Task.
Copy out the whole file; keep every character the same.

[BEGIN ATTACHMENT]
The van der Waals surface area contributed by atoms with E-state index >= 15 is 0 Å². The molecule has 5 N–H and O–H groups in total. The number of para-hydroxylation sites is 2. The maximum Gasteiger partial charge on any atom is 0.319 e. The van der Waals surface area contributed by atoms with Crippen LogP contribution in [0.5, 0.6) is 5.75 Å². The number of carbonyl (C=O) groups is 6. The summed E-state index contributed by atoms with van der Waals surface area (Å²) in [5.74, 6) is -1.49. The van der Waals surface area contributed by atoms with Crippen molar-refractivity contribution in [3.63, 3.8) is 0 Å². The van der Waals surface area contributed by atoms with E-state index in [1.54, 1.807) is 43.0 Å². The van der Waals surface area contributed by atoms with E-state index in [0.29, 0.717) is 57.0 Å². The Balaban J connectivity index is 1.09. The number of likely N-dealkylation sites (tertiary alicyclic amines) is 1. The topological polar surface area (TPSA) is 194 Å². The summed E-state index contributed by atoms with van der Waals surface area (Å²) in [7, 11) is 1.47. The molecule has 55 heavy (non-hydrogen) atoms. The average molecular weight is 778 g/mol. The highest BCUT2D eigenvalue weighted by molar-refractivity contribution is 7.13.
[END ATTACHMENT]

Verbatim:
The van der Waals surface area contributed by atoms with E-state index >= 15 is 0 Å². The molecule has 5 N–H and O–H groups in total. The number of para-hydroxylation sites is 2. The maximum Gasteiger partial charge on any atom is 0.319 e. The van der Waals surface area contributed by atoms with Crippen LogP contribution in [0.5, 0.6) is 5.75 Å². The number of carbonyl (C=O) groups is 6. The summed E-state index contributed by atoms with van der Waals surface area (Å²) in [5.74, 6) is -1.49. The van der Waals surface area contributed by atoms with Crippen molar-refractivity contribution in [3.63, 3.8) is 0 Å². The van der Waals surface area contributed by atoms with E-state index in [1.54, 1.807) is 43.0 Å². The van der Waals surface area contributed by atoms with E-state index in [0.29, 0.717) is 57.0 Å². The Balaban J connectivity index is 1.09. The number of likely N-dealkylation sites (tertiary alicyclic amines) is 1. The topological polar surface area (TPSA) is 194 Å². The summed E-state index contributed by atoms with van der Waals surface area (Å²) in [7, 11) is 1.47. The molecule has 55 heavy (non-hydrogen) atoms. The average molecular weight is 778 g/mol. The highest BCUT2D eigenvalue weighted by molar-refractivity contribution is 7.13.